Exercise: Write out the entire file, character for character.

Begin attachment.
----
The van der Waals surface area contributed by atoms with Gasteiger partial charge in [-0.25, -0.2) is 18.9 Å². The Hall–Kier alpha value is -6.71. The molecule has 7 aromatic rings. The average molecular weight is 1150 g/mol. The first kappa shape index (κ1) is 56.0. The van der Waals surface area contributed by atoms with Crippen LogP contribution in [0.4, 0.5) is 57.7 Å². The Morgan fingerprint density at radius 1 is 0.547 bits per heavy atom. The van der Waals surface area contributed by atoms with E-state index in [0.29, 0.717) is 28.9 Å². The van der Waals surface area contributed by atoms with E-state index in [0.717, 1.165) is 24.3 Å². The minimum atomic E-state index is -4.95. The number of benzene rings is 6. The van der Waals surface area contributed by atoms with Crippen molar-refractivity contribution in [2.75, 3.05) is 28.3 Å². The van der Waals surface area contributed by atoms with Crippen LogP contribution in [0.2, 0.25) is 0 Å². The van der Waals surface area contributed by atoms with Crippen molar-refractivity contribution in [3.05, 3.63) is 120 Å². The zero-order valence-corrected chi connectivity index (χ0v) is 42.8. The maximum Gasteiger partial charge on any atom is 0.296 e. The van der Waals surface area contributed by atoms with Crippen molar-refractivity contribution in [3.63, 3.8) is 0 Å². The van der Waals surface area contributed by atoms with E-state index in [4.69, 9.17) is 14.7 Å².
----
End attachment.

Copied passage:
The van der Waals surface area contributed by atoms with Gasteiger partial charge in [-0.25, -0.2) is 18.9 Å². The Hall–Kier alpha value is -6.71. The molecule has 7 aromatic rings. The average molecular weight is 1150 g/mol. The first kappa shape index (κ1) is 56.0. The van der Waals surface area contributed by atoms with Crippen LogP contribution in [0.4, 0.5) is 57.7 Å². The Morgan fingerprint density at radius 1 is 0.547 bits per heavy atom. The van der Waals surface area contributed by atoms with E-state index in [0.29, 0.717) is 28.9 Å². The van der Waals surface area contributed by atoms with E-state index in [0.717, 1.165) is 24.3 Å². The minimum atomic E-state index is -4.95. The number of benzene rings is 6. The van der Waals surface area contributed by atoms with Crippen molar-refractivity contribution in [2.75, 3.05) is 28.3 Å². The van der Waals surface area contributed by atoms with Crippen LogP contribution in [0.2, 0.25) is 0 Å². The van der Waals surface area contributed by atoms with Crippen molar-refractivity contribution in [3.05, 3.63) is 120 Å². The zero-order valence-corrected chi connectivity index (χ0v) is 42.8. The maximum Gasteiger partial charge on any atom is 0.296 e. The van der Waals surface area contributed by atoms with Crippen molar-refractivity contribution in [3.63, 3.8) is 0 Å². The van der Waals surface area contributed by atoms with E-state index in [4.69, 9.17) is 14.7 Å².